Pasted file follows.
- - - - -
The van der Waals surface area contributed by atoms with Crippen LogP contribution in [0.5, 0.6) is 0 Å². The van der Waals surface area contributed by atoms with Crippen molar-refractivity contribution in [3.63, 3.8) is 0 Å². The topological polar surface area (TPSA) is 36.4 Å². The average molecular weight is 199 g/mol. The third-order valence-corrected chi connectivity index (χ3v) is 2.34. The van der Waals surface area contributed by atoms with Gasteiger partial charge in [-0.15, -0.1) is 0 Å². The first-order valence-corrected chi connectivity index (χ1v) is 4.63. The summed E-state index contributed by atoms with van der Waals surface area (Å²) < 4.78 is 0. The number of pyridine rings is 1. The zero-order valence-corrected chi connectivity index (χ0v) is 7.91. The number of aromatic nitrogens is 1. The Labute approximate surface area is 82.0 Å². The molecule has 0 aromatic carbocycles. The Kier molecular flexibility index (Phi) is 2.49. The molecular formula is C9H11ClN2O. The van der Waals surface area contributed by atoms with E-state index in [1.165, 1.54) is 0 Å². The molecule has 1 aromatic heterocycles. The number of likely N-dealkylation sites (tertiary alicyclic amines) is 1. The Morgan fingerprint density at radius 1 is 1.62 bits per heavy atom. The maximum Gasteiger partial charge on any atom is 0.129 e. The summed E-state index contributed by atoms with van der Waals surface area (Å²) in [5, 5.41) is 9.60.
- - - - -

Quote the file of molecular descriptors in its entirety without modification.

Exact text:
The van der Waals surface area contributed by atoms with Crippen LogP contribution in [0.5, 0.6) is 0 Å². The van der Waals surface area contributed by atoms with Crippen molar-refractivity contribution in [3.63, 3.8) is 0 Å². The topological polar surface area (TPSA) is 36.4 Å². The average molecular weight is 199 g/mol. The third-order valence-corrected chi connectivity index (χ3v) is 2.34. The van der Waals surface area contributed by atoms with Gasteiger partial charge in [-0.15, -0.1) is 0 Å². The first-order valence-corrected chi connectivity index (χ1v) is 4.63. The summed E-state index contributed by atoms with van der Waals surface area (Å²) < 4.78 is 0. The number of pyridine rings is 1. The zero-order valence-corrected chi connectivity index (χ0v) is 7.91. The number of aromatic nitrogens is 1. The Labute approximate surface area is 82.0 Å². The molecule has 0 aromatic carbocycles. The Kier molecular flexibility index (Phi) is 2.49. The molecular formula is C9H11ClN2O. The van der Waals surface area contributed by atoms with E-state index in [1.165, 1.54) is 0 Å². The molecule has 1 aromatic heterocycles. The number of likely N-dealkylation sites (tertiary alicyclic amines) is 1. The Morgan fingerprint density at radius 1 is 1.62 bits per heavy atom. The maximum Gasteiger partial charge on any atom is 0.129 e. The summed E-state index contributed by atoms with van der Waals surface area (Å²) in [5, 5.41) is 9.60.